EMBL scientists have found evidence of an unexpected role for retinal cells in pre-processing visual information; their results provide potential opportunity for future prosthetic visual aids.
Scientists have long known that vision is made possible because our brains decode electrical signals that are sent by the retina. However, recent evidence indicates that retinas may do even more. They too may be deciphering what we actually see.
Located at the back of the eye, the retina is a neuronal tissue that receives visual input to the eye and converts it to electrical signals that travel to the brain. Apart from mapping the outside world, the retina extracts visual features, such as colour, contrast, and motion.
The retinal layers contain diverse and specialised sets of cellular components. When light hits the retina, it stimulates photoreceptors, creating an electric signal that is conveyed through other neurons – horizontal, bipolar, and amacrine cells – to the retinal ganglion cells (RGCs).
The RGCs are located on the inner surface of the retina, where they project visual information to the brain via their axons, which make up the optic nerve. These neurons are at the core of the scientists’ recent findings.
RGCs have conventionally been considered as a relay, simply integrating incoming visual signals from the eye and conveying them to the brain. However, recent anatomical studies suggest that RGCs may form a more complex network with other retinal neurons through high-speed communication channels.
Scientists in the Asari Group at EMBL Rome found evidence that RGCs can send feedback signals to other retinal cells, and contribute to local computation of visual stimuli by modulating the output signals from the retina. Their results on such a novel gain control mechanism in the retina have been published in the journal PLOS ONE.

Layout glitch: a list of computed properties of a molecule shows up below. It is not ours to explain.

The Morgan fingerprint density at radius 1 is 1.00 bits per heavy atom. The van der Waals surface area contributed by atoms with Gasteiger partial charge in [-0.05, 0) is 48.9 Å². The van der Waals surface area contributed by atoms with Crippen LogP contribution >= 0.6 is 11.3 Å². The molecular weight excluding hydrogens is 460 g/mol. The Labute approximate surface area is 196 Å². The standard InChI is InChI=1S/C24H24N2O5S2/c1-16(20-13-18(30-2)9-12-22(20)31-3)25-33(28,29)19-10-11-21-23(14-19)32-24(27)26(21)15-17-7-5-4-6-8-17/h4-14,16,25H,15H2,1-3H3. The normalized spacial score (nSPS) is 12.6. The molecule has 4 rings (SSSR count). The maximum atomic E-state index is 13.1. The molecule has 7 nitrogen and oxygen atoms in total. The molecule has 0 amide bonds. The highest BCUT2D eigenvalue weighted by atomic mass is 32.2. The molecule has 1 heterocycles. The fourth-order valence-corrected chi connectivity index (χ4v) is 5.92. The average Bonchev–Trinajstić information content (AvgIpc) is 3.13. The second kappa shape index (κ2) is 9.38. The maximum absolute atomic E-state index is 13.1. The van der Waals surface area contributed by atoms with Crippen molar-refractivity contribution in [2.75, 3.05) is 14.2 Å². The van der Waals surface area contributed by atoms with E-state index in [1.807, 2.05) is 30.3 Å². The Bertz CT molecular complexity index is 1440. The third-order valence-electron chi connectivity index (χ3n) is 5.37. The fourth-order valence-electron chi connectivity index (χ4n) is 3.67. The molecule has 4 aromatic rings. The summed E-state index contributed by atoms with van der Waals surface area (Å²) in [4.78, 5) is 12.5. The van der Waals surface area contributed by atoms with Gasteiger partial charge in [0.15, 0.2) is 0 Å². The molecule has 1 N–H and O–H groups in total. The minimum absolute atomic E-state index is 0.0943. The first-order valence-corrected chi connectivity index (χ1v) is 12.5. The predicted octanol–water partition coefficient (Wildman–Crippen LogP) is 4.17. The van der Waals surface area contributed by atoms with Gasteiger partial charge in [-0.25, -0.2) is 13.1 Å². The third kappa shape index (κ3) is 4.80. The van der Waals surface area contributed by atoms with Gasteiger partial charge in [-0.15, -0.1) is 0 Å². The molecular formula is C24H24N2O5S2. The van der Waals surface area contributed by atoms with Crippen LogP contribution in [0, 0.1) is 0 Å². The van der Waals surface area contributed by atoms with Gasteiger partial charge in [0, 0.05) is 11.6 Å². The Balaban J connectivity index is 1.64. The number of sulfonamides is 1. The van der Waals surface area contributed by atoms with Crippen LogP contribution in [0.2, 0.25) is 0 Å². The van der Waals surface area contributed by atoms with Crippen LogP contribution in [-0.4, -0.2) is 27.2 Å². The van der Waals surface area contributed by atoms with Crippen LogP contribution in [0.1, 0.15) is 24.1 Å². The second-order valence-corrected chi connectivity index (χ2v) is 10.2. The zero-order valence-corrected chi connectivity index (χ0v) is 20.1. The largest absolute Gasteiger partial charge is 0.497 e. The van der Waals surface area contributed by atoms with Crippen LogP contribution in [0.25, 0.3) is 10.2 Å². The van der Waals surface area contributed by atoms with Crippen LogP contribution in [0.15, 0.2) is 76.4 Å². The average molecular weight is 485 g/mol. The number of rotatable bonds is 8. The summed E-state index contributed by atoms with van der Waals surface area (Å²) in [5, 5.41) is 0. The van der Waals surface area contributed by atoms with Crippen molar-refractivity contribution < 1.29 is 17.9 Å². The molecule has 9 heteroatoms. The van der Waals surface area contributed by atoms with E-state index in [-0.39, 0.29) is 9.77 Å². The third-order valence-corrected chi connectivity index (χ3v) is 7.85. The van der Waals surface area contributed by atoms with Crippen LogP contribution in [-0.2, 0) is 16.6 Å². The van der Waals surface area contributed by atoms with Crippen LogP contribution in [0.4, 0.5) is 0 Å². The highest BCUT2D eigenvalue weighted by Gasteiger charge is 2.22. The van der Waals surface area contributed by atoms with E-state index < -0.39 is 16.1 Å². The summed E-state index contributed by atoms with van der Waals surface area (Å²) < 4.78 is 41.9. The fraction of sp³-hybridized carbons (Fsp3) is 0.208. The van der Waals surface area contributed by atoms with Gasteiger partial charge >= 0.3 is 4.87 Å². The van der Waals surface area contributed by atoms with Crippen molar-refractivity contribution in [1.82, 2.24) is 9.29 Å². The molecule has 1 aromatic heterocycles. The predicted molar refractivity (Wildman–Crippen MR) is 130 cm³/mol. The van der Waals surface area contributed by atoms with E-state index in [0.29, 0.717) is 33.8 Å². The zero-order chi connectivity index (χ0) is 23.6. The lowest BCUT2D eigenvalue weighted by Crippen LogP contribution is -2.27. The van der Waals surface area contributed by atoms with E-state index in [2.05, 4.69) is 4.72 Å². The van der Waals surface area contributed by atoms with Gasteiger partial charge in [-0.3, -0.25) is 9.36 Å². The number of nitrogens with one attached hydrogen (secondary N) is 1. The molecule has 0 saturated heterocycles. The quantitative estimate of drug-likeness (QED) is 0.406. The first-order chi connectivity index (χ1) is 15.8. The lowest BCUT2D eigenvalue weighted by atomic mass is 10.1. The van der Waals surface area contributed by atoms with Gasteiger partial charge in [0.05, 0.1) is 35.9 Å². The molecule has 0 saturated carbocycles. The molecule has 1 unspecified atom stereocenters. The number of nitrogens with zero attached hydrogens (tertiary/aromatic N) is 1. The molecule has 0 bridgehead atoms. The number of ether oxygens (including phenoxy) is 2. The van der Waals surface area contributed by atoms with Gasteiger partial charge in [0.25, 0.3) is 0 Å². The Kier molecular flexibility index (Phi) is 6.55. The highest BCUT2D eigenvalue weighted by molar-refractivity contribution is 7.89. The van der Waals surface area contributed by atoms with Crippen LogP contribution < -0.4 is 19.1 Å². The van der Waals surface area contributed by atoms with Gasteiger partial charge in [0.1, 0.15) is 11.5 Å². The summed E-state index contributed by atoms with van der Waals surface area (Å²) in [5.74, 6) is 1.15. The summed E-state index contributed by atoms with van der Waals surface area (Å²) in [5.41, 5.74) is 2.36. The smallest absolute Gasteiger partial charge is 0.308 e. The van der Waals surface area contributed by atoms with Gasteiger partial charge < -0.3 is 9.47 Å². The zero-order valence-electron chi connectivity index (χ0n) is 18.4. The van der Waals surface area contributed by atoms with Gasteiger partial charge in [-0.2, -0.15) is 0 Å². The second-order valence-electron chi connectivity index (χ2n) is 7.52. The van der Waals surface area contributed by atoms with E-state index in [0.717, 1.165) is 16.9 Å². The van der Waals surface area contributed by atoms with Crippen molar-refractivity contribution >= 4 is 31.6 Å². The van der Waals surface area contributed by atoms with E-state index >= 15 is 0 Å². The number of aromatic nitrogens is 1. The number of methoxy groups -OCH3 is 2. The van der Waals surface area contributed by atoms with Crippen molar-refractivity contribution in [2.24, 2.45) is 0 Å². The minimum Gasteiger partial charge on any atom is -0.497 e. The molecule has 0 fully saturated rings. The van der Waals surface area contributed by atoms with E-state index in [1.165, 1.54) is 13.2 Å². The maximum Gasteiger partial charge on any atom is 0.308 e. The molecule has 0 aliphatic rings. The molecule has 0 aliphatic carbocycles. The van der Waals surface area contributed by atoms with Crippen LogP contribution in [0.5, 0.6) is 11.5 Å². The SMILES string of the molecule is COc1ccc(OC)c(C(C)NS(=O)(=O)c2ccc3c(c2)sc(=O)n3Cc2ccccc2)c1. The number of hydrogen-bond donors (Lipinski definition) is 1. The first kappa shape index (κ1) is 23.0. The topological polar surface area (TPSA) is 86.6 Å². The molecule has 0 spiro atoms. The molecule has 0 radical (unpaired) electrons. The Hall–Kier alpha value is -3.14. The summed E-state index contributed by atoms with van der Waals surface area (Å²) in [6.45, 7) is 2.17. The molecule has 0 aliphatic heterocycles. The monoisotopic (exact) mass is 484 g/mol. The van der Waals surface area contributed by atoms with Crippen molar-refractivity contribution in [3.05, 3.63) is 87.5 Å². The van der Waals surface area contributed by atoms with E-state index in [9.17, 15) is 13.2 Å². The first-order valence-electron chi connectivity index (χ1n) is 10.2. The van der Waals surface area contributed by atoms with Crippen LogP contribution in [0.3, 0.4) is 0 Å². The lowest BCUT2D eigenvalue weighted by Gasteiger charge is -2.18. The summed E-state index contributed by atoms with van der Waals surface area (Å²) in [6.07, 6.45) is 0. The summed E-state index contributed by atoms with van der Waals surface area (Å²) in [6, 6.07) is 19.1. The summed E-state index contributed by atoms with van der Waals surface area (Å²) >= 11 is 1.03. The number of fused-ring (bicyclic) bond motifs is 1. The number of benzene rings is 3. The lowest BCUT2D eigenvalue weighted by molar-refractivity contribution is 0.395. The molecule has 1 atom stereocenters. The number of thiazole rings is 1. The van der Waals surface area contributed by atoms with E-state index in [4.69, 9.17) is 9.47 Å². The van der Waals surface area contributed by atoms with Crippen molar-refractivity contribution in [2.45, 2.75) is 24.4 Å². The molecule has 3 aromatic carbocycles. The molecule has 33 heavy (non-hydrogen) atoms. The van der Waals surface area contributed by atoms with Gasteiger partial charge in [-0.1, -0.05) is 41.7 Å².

Building on the team’s expertise in computational methods, the scientists developed a biologically inspired mathematical model of the retinal network and derived predictions on how RGCs of the same type modulate each other’s activity. They then conducted experiments to confirm those predictions in mouse and salamander retinas.
“Our brain is a predictive machine,” said Hiroki Asari. “It generates a mental model of the outside world based on past evidence and predicts future sensory inputs. When the prediction differs from actual sensory inputs, the brain uses the discrepancies (or ‘surprises’) to update the mental model and adjust our behaviour accordingly. While the brain cortex is commonly assumed to perform such predictive processing, recent evidence suggests that the retina might compute those visual surprises by some unknown mechanisms. We think that the feedback signalling we found at the level of retinal output may play a key role there.”
Understanding exactly how this feedback pathway helps retinal function creates a way for researchers to potentially develop future prosthetic devices that could faithfully mimic the retina’s visual processing.
The study also shows the benefit of combining experimental and theoretical approaches in neurobiological studies. “Conventionally, scientists run experiments first and then build a model to explain the data,” Asari said. “In contrast, we started with a computational model of the retina and derived predictions on the retinal physiology. Then we tested the prediction by performing electrophysiological experiments. This type of theory-driven approach can be applied to other brain areas to better understand their function and is therefore a promising new direction of research.”